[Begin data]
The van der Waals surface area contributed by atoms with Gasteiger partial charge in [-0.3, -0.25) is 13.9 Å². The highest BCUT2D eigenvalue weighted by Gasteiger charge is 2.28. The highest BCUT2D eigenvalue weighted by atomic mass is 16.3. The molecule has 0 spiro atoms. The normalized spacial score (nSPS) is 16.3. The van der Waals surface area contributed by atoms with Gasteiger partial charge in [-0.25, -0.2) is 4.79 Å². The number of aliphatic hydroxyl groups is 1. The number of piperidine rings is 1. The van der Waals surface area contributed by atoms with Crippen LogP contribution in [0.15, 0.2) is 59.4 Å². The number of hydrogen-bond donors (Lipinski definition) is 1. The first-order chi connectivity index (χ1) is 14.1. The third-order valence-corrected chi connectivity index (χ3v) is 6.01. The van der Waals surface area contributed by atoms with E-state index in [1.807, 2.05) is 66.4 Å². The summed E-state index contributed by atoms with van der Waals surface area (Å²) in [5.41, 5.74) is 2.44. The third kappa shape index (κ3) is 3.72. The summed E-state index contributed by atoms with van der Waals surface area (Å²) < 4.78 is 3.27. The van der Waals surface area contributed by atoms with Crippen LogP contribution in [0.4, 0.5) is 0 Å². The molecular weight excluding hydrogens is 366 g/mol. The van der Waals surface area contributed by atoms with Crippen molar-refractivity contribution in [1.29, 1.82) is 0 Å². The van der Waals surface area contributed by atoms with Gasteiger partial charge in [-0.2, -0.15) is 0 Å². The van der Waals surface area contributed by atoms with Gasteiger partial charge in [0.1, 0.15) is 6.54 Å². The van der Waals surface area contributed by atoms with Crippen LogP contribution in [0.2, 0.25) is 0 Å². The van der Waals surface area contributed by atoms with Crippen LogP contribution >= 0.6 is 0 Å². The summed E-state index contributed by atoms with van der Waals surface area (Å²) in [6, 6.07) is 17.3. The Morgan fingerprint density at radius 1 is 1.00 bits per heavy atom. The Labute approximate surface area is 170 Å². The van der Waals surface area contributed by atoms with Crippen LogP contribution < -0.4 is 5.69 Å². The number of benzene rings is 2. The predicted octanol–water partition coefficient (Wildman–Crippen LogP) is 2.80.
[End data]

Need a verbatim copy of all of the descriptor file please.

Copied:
The van der Waals surface area contributed by atoms with Gasteiger partial charge in [-0.3, -0.25) is 13.9 Å². The highest BCUT2D eigenvalue weighted by Gasteiger charge is 2.28. The highest BCUT2D eigenvalue weighted by atomic mass is 16.3. The molecule has 0 spiro atoms. The normalized spacial score (nSPS) is 16.3. The van der Waals surface area contributed by atoms with Gasteiger partial charge in [-0.25, -0.2) is 4.79 Å². The number of aliphatic hydroxyl groups is 1. The number of piperidine rings is 1. The van der Waals surface area contributed by atoms with Crippen LogP contribution in [0.15, 0.2) is 59.4 Å². The number of hydrogen-bond donors (Lipinski definition) is 1. The first-order chi connectivity index (χ1) is 14.1. The third-order valence-corrected chi connectivity index (χ3v) is 6.01. The van der Waals surface area contributed by atoms with E-state index in [1.807, 2.05) is 66.4 Å². The summed E-state index contributed by atoms with van der Waals surface area (Å²) in [5.41, 5.74) is 2.44. The third kappa shape index (κ3) is 3.72. The summed E-state index contributed by atoms with van der Waals surface area (Å²) < 4.78 is 3.27. The van der Waals surface area contributed by atoms with Crippen LogP contribution in [0.4, 0.5) is 0 Å². The molecular weight excluding hydrogens is 366 g/mol. The van der Waals surface area contributed by atoms with Crippen molar-refractivity contribution in [1.29, 1.82) is 0 Å². The van der Waals surface area contributed by atoms with Gasteiger partial charge in [-0.2, -0.15) is 0 Å². The van der Waals surface area contributed by atoms with Gasteiger partial charge in [0.1, 0.15) is 6.54 Å². The van der Waals surface area contributed by atoms with Crippen LogP contribution in [0.2, 0.25) is 0 Å². The van der Waals surface area contributed by atoms with Crippen LogP contribution >= 0.6 is 0 Å². The summed E-state index contributed by atoms with van der Waals surface area (Å²) in [6, 6.07) is 17.3. The Morgan fingerprint density at radius 1 is 1.00 bits per heavy atom. The Labute approximate surface area is 170 Å². The van der Waals surface area contributed by atoms with Crippen LogP contribution < -0.4 is 5.69 Å². The number of benzene rings is 2. The predicted octanol–water partition coefficient (Wildman–Crippen LogP) is 2.80.